“We made three attempts to buy the house,” said Monika Rehoric in a pre-opening tour. “We knew immediately what we wanted to do with every room. It was just screaming for a B&B.”
Z unequivocally added he thought the house was “perfect” for their enterprise.
The Rehorics had owned Kenny’s Flowers on State Street for decades, but this endeavor needed their full-time attention, leading them to sell the business. The expertise had been honed by both Monika and Z. Their own home on Lemon Street – on the borough’s holiday house tour in 2014 – was testament to the passion for the precise and elegant Victorian décor.
“This was not our first rodeo,” Z said of the project. “We’ve rehabbed six properties over the years. This one was just grander and on a larger scale.”
They freely admitted Monika had the vision and design talent; Z seemed to have endless energy and practical know-how. Family members included their son Alex, a graphic designer and skilled photographer whose work has brought a great public face to the house. Daughters Desiree and Elise “helped in so many various ways,” Monika said.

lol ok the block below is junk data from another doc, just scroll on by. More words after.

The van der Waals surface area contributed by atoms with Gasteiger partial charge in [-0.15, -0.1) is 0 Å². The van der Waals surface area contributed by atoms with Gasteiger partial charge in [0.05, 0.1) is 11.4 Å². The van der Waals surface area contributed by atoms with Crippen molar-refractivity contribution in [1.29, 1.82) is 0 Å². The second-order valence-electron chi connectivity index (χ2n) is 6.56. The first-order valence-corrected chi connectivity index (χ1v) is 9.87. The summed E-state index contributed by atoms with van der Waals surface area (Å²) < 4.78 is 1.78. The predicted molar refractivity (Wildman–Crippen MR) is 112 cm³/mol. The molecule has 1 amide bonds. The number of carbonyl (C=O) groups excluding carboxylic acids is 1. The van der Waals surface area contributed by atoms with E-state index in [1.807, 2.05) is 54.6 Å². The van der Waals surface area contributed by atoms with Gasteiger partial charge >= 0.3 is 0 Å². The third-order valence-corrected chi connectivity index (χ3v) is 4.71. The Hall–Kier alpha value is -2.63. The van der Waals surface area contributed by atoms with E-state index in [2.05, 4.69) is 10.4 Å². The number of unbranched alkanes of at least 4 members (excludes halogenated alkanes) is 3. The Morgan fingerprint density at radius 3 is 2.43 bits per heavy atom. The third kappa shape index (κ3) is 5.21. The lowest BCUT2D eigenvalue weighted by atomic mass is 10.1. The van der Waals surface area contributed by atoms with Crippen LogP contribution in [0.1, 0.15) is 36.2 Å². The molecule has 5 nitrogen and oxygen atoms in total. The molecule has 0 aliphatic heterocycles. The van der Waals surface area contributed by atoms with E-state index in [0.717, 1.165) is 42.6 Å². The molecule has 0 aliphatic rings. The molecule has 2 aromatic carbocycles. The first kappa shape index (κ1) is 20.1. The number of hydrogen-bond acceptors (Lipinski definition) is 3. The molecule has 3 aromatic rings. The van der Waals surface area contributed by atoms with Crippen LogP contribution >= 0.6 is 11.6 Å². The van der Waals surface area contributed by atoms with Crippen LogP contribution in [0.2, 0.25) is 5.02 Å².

“We had to do everything that would be necessary to renovate in a household – times seven,” said Z, who said some structural construction, plumbing and electrical work needed was outsourced to trade professionals.
Since each room was once a functioning apartment, they were completely reconfigured to eliminate the kitchen and create an entirely new bathroom. The work was not only “how-to,” but “what to?” Rather than a complete Victorian design, the decision was made to span the ages with themes from the Renaissance through to early 20th Century Arts and Crafts. The couple was doing what they already loved in attending auctions and scouring sources for every item in the house. The vision for each room was brought to life with furnishings, accessories, color, style and the minutest detail of art.
“This is my favorite table,” Z said in the Queen Victoria Suite. “Imagine the craftsmanship. It was made to last. This has given us the opportunity to recycle and give things a new life.”